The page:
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The Great Kringla Trial: Test 1

June 8, 2010
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My grandma has, for as long as I can remember, made kringla. Kringla are floury Norwegian pastries, shaped like pretzels, cakelike in texture but not overly sweet. They are delicious. Every Christmas, my grandma cranks out dozens and dozens (anywhere from 75-100 dozen) of these handrolled treats, which she gives away at Christmas. However, after years of being the sole dealer in charge of Central Iowa’s kringla fix, my grandma decided that this past Christmas was her last as ruling Queen of Kringla. Oh, the humanity! Christmas is canceled, as far as I’m concerned.

My mom has valiantly tried to recreate kringla, but with mixed results. I decided it was time to step up to the plate and take up the kringla mantle for the family. If I can successfully reproduce kringla, they can’t possibly kick me out of the family. Last Christmas, my grandma, after much coaxing, wrote down her “recipe”, although most of you know that grandmas with signature dishes don’t usually follow a recipe. Plus, my grandma doesn’t usually make kringla in batches smaller than, oh, ten dozen, so I’m sure making a measly dozen is just totally beneath her. This is what Grandma gave me:

That’s how an OG (Original Grandma) does it. Figure it out yourself if you really need six cups of flour or three or if there’s any specificity in your mixing. 415? Is that for real?

I enlisted my baker friend Christine to help in The Great Kringla Trials of 2010. She’s tasted my grandma’s real deal many times, so she knew what we were looking for and could help me tweak along the way. We embarked on test session #1 by creating a half-batch of the above recipe. Our process was the cream the butter and sugar, beat in the egg, and add the combined dry ingredients alternately with the buttermilk.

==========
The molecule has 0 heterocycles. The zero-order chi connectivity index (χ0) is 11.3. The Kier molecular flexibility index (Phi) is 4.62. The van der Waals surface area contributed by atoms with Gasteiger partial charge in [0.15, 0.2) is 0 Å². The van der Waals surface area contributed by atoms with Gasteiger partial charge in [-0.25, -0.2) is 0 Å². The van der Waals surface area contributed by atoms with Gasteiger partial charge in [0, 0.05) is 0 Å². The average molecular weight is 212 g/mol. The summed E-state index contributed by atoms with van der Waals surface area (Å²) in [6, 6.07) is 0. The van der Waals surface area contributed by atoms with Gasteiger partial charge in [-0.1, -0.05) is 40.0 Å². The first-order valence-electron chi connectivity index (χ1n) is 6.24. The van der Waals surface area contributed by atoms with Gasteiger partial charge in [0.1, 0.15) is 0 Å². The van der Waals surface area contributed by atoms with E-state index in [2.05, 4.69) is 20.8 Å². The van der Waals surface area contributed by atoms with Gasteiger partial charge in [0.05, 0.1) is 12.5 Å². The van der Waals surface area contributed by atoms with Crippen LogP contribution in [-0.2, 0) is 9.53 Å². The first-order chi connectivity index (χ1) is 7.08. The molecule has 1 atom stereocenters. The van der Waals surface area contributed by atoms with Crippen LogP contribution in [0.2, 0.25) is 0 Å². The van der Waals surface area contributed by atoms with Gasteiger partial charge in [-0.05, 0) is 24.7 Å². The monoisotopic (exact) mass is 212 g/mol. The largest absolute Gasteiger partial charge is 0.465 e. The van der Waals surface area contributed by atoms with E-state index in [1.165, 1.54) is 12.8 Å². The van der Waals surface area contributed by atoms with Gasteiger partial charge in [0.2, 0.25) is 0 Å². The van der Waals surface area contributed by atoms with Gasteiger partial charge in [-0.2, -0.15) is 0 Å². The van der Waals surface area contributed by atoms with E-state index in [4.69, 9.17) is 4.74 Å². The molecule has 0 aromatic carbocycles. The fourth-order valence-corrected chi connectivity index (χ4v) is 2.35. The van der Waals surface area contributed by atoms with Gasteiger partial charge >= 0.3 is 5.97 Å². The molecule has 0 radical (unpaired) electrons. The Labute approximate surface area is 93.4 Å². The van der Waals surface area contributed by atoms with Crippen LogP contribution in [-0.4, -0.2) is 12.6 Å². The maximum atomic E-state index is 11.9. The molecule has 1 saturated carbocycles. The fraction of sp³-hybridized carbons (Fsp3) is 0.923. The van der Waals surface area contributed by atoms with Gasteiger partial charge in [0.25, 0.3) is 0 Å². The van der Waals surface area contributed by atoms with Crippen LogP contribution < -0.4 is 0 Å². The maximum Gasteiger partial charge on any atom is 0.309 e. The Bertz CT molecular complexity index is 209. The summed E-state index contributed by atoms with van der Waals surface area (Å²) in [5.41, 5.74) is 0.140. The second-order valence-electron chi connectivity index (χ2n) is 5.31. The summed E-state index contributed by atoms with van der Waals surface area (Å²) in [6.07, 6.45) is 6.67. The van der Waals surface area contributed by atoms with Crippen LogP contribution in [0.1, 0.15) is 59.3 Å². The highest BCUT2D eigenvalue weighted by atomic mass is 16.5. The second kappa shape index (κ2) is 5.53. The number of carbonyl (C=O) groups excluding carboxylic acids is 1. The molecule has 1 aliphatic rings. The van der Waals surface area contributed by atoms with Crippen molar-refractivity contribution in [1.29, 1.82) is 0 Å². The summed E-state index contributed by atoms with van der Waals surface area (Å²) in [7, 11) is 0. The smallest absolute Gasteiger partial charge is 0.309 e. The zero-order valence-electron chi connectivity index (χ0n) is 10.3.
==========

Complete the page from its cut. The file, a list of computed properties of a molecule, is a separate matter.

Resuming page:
The amount of flour listed was confusing. Grandma had three cups, but listed twice. We started with 1 1/2 cups (since this was a half-batch, but that really just seemed too loose, so we added another 1 1/2 cups, which looked about right. The dough was loose right after we mixed it, but after a night in the fridge, it seemed like the flour was absorbed a bit better. The dough was still really soft and light, so we used lots of flour to roll the dough into its signature pretzel shape. Here are my first attempts before they went into the oven.

I was quite optimistic at this stage; the floury look is the same as Grandma’s and, were they already baked, they would visually be spot on.  However, we did about 15 minutes in the 415° (is this temp just insane to anyone else?) and they spread and puffed up much more than they should have.

FAIL. These are puffier and browner than my grandma’s. They were still good: they were lighter and spongier in texture, and the flavor was close. They need to have more crumb as opposed to sponge. My grandma’s kringla are not as browned as these, but I actually liked the nuttiness that came from the longer baking time. Christine and I both decided that we still had a long way to go before perfection, and we must soldier on with modifications to the texture. Suggestions?

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3 Comments leave one →
  1. B Byrne permalink
    June 20, 2011 12:32 pm

    I am actually making kringla today. My grandmother taught me how to make them when I was small. We are from the Story City/Gilbert area so the recipe might be similar. Here it is:
    1 stick oleo
    1 c. sugar
    1/2 tsp salt
    Blend these together and add 1 beaten egg
    Then blend in:
    1/2 tsp vanilla
    1/2 tsp almond extract
    In seperate bowl stir together:
    3 c. scant flour
    1 tsp soda
    2 1/2 tsp Baking Powder
    Alternate blending this flour mixture with 1 c. Buttermilk

    Refrigerate over night
    Next day shape and cook at 475 degrees for about 5 minutes.

    As far as shaping,I take out a small amount of dough and return the rest to the fridge so it stays cold. Then lightly flour a pastry cloth and roll and shape them. If too much flour is used they dry out. The size of the raw dough that I roll is about the width of my pinky.

    Good luck!

  2. Carol Gildersleeve permalink
    August 22, 2011 12:20 am

    I too am from Gilbert, Iowa. My grandmother made these for almost 90 years. We have the best Kringla in Iowa!

  3. Jill permalink
    December 15, 2011 11:20 am

    My Grandma made these as well and No I do. She was from Radcliffe, Iowa!

    I will be making them for the Holidays.

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